Turkey should release thousands of detained Kurdish activists to bolster a fledgling peace process aimed at ending a decades-long insurgency, the head of parliament's pro-Kurdish party said on Thursday.
The militant Kurdistan Workers Party (PKK) on Wednesday freed eight Turkish hostages in what was seen as a goodwill gesture during talks between the state and jailed PKK leader Abdullah Ocalan on how to resolve a 28-year-old conflict that has claimed more than 40,000 lives.
In a next step, Ocalan is expected to call a rebel ceasefire by the Kurdish new year on March 21.
The pro-Kurdish Peace and Democracy Party (BDP) has called for the release of thousands of people, including mayors, journalists, lawyers, detained for alleged ties with the PKK.
Long-running trials have failed to produce any convictions so far, and Human Rights Watch has said there is little evidence that the defendants engaged in violence.
"Steps need to be taken to lift barriers on Kurdish rights, including the thousands of prisoners," Kisanak told Reuters after a media briefing. "At this point their release has become an expectation ... and would contribute to the peace process."
The government's planned legal reforms, which a parliamentary commission began debating on Thursday, fail to go far enough, Kisanak also said.
Those changes could make it harder to prosecute people for statements or speeches made on behalf of "terrorist organisations" and are widely seen as an overture towards improving Kurdish political freedoms.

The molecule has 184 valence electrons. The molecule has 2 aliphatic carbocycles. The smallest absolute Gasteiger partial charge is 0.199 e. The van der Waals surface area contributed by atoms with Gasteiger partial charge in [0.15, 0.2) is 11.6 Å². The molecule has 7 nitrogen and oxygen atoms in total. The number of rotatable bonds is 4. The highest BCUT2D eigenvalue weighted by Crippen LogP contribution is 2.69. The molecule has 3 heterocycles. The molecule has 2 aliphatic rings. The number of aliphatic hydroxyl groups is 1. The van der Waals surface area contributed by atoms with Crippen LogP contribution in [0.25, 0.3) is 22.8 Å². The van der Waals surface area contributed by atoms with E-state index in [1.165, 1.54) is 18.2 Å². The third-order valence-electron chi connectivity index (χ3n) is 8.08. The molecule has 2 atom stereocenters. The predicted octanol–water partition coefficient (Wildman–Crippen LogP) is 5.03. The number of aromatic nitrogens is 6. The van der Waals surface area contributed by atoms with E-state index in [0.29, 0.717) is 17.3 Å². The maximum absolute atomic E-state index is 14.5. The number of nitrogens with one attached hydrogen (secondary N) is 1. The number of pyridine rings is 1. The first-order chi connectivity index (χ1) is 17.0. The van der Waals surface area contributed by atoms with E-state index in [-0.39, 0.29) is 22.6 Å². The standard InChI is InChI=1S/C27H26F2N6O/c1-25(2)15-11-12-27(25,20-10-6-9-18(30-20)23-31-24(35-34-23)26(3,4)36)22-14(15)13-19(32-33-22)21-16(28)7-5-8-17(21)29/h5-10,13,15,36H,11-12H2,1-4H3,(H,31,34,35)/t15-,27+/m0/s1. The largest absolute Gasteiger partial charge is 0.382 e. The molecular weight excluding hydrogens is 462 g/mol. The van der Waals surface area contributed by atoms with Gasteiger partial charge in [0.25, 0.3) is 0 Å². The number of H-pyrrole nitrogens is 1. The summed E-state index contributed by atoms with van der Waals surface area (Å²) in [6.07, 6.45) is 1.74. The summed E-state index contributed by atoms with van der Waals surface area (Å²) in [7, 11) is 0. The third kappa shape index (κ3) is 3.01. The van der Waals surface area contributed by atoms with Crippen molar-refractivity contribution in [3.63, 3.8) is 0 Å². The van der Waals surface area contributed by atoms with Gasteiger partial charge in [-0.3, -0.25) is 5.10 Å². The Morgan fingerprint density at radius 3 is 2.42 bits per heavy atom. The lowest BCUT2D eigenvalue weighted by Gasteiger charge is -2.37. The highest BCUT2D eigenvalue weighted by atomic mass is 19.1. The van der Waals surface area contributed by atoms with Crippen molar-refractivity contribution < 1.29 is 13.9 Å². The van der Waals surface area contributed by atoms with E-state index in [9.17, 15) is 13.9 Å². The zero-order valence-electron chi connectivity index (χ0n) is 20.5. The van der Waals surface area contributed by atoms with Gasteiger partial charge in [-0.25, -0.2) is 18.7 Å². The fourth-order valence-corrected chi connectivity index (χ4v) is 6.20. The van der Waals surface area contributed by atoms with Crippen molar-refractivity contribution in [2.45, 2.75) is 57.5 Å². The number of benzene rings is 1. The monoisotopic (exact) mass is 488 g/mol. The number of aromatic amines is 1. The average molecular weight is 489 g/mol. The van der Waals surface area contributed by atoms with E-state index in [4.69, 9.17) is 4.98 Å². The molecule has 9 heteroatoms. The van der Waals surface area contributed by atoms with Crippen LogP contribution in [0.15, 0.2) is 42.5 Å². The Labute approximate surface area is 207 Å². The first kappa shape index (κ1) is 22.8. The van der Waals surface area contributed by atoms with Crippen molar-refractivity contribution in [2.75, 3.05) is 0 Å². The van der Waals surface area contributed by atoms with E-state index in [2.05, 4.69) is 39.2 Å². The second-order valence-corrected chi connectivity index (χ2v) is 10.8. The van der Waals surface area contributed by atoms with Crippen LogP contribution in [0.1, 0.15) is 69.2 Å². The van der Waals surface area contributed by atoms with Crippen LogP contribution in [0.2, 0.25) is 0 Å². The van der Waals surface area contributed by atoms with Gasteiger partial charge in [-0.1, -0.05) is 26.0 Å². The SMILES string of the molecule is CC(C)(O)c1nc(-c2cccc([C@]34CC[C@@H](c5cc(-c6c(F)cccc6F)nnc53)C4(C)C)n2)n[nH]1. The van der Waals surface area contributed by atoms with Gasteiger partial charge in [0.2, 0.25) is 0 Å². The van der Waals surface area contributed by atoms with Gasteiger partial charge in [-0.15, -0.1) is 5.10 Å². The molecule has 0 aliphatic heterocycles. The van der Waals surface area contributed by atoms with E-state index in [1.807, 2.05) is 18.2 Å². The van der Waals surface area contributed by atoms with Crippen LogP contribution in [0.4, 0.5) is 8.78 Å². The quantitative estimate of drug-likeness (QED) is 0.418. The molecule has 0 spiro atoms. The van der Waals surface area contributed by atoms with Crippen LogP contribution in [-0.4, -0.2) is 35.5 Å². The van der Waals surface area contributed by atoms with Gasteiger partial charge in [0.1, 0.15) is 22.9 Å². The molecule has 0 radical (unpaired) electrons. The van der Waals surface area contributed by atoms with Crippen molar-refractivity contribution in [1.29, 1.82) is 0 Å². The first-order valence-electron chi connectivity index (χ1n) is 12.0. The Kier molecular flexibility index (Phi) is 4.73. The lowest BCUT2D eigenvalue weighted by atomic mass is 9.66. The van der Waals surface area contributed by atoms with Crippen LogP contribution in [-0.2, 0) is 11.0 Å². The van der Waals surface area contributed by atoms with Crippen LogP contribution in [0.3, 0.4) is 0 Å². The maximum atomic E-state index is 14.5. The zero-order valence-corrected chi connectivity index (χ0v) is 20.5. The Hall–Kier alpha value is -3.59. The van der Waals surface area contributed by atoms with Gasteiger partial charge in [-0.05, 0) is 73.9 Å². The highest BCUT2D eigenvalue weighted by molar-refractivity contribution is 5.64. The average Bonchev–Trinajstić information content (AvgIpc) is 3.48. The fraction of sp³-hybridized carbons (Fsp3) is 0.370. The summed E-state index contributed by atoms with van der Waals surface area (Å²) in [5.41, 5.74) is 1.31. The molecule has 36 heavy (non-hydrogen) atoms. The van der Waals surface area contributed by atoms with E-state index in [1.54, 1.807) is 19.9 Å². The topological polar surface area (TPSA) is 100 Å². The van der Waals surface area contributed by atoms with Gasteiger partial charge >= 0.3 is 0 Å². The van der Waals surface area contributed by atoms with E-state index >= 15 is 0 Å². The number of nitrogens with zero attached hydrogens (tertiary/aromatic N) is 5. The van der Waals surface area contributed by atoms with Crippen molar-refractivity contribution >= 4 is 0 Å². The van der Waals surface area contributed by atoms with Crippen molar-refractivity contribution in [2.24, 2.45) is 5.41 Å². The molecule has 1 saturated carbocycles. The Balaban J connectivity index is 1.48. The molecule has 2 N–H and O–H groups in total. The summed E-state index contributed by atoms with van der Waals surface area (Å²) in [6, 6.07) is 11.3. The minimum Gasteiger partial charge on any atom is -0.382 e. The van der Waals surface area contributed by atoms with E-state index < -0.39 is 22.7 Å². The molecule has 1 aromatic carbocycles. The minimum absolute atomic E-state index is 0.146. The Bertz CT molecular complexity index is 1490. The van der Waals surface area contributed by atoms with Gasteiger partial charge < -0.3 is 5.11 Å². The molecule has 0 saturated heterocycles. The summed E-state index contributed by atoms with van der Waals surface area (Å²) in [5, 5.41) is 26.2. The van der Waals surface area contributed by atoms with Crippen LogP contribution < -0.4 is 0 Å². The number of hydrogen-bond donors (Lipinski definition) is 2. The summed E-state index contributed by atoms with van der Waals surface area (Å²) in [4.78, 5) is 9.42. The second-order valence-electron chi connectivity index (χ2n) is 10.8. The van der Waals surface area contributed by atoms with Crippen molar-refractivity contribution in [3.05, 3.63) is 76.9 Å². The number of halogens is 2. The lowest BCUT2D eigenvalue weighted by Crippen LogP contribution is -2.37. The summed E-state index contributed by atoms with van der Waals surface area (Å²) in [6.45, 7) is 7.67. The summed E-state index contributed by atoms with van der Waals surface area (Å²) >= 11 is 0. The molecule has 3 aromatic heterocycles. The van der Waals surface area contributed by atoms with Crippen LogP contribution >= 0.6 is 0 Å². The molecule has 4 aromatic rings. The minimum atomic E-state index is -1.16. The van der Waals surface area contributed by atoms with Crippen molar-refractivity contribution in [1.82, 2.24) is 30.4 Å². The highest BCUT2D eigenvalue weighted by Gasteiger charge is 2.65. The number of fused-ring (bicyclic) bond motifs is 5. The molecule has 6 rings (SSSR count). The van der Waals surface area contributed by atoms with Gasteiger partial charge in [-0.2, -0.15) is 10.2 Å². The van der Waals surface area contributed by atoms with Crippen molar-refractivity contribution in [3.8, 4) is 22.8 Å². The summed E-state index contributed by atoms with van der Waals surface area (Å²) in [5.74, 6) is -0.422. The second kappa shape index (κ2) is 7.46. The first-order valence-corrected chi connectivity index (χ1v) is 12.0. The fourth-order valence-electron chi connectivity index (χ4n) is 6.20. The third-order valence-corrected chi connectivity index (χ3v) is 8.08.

"There are anti-democratic laws, and unfortunately this package of legal reforms is insufficient. I see it as a waste of parliament's time," Kisanak told reporters.
Turkey, the United States and the European Union consider the PKK a terrorist group.
Kisanak said she expected Ocalan to call a ceasefire by next week's Newroz, the Kurdish new year and a traditional time of protest in the largely Kurdish southeast.
"I believe the call will be about much more than just a ceasefire," Kisanak said, but did not elaborate.
The PKK has called several ceasefires since Ocalan was captured and jailed in 1999, but violence rose sharply between June 2011 and late last year. Ocalan still yields considerable clout from his prison cell on an island near Istanbul.
The state kept previous efforts to negotiate with Ocalan secret but this time has openly acknowledged the talks, considered the best chance in years at ending a war that has held back Turkey's political and economic development.
The current undertaking includes a kind of shuttle mediation by the BDP, members of which have met with Ocalan and delivered his letters to the PKK leadership based in northern Iraq.
Kisanak said Ocalan should be allowed to communicate directly with the PKK to accelerate the process.
(Editing by Alistair Lyon)